Stéphane Richard only has a couple of months left at Orange, but the outgoing CEO and chairman made use of his final results presentation to set out his hopes and expectations for the group in the coming years, while taking the opportunity to express some of his biggest regrets from his time with the French group.
He wanted to make one thing absolutely clear: he thinks that Christel Heydemann, who is taking over the helm from April 4, will make a great CEO.
"I am sincerely happy to have Christel on board," Richard said during today's earnings call, noting that he and his team are preparing her so that she is able to hit the ground running in April.
"I do think that she's very lucky," he added. "She's very lucky because she's going to be the CEO of the best European telco today."
Richard cited a number of reasons why he thinks Orange has such a good position in Europe, including its early move to fiber networks, the disciplined management of its balance sheet over the years, its strong position in the Middle East and Africa, and the opportunities that lie ahead with new services such as mobile banking and cybersecurity.
He also sees Orange's new towers venture, Totem, playing a significant role in any towers combination in Europe. What's more, he believes Orange will be a critical player in a "new cycle" of market consolidation in Europe.
Here, Spain remains an obvious contender for in-market consolidation. The highly competitive market has been a drain on Orange's finances for some time, dragging down revenue and profit figures in its European business. In 2021, Orange was also forced to make a €3.7 billion (US$4.2 billion) impairment charge on its Spanish business.
"We are actively working on being involved in the possible in-market consolidation in Spain. We are not passive, we are not waiting for things to happen, we are actively involved," Richard said.
Although he did not comment on recent speculation that Orange is plotting a merger with Másmovíl, Spain's fourth-largest operator, he noted that virtually any combination would be possible from a European antitrust perspective - except one that involves Telefonica.
On the subject of mergers, Richard clearly rues the fact that he was unable to achieve a market consolidation in France, Orange's biggest market. In 2016, Orange attempted to merge with Bouygues Telecom, but ultimately failed to reach an agreement.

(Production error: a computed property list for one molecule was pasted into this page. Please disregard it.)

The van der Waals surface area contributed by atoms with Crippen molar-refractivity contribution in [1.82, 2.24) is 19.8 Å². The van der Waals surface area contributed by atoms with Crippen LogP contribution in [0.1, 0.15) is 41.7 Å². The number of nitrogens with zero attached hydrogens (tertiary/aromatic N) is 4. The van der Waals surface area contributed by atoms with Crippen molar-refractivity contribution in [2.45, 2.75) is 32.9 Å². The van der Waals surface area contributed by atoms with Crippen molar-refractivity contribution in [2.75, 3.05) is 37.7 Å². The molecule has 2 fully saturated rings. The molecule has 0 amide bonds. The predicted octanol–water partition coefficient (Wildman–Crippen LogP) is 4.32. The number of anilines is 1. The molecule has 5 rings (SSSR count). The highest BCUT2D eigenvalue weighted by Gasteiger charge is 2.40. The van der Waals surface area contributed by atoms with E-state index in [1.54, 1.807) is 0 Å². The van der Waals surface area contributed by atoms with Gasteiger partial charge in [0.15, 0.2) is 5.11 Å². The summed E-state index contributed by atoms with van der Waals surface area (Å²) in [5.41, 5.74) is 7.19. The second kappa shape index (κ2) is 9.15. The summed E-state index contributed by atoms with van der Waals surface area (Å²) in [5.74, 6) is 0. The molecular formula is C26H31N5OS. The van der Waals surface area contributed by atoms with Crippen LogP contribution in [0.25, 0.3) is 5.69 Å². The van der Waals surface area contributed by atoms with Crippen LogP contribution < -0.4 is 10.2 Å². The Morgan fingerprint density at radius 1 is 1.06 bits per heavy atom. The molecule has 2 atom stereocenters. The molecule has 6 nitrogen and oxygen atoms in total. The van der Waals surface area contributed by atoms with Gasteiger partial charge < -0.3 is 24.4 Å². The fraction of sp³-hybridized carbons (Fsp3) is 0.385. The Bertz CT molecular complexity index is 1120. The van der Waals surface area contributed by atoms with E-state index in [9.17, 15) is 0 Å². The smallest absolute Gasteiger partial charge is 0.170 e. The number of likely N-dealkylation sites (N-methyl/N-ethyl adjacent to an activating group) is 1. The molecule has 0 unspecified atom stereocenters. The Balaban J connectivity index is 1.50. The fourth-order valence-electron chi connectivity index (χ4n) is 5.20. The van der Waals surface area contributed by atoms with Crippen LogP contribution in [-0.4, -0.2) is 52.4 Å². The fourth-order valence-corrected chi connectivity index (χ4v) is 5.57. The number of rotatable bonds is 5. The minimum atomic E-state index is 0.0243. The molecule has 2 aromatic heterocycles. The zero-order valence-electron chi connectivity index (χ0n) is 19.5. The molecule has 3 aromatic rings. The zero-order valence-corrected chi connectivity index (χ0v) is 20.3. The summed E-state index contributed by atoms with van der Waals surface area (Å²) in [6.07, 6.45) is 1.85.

"If I have maybe a major regret in the past 10 years, it's undoubtedly the French in-market consolidation that we missed. To be honest, I don't think that I am the main person responsible for this failure," he said.
Richard hopes that Orange will be able to benefit from some form of in-market consolidation in France in the coming years, although he stressed that the group would also thrive as a standalone entity.
In terms of other major changes, Richard clearly believes that the French state is unlikely to remain an Orange shareholder in perpetuity.
Whether or not the state would sell all or part of its current 23% shareholding remains to be seen, he added. He conceded that such a move would also present a huge challenge for the future CEO, while also opening up new opportunities.
The good, and the bad
Richard is certainly handing over an Orange that is very different to the one he took over in 2011. For one thing, the group was still called France Telecom, finally adopting the Orange brand in 2013. He also had to deal with the fallout of a restructuring policy linked to suicides among employees in the 2000s.
"The situation of this company when I joined 12 years ago was very difficult, very challenging," Richard said, in what some might see as an understatement.
He indicated that management was forced to take a step back from transforming the company and instead "restore a collective mindset, that collective capacity of coping with the challenges of the future in this company. It took time. I think that now, from a social and cultural point of view, we're in a situation where this transformation is now ready to be accelerated."
Richard's assessment of 2021, meanwhile, was that Orange has performed well in a difficult market environment. In prepared remarks, he said Orange had "delivered on its commitments and is confirming all its objectives for 2023, including organic cashflow of between €3.5 billion and €4 billion."
Orange is forecasting a return to core operating growth in 2022 after reporting a decline in 2021.
It expects earnings before interest, tax, depreciation and amortization after leases (EBITDAaL) to increase by 2.5% to 3% in 2022, compared with a drop of 0.5% to €12.6 billion ($14.3 billion) in 2021.
It is also forecasting organic cash flow from telecoms activities of at least €2.9 billion ($3.3 billion) this year, and anticipates that capex will be no higher than €7.4 billion ($8.4 billion).
In 2021, group revenue increased 0.8% to €42.5 billion ($48.3 billion). Operating income was down 54.5% at €2.5 billion ($2.8 billion), primarily owing to the Spanish impairment charge.
Total net income fell to €778 million ($885 million) from €5.1 billion in 2020, which Orange blamed on the lower operating income as well as €2.2 billion in tax income recognised at the end of 2020.
"It's time to say goodbye," Richard said, in his concluding remarks.
"I want to end by saying again how confident I am in Orange. I do believe that today the Orange stock is the best available stock in Europe. I wish Orange the best for the future."
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— Anne Morris, contributing editor, special to Light Reading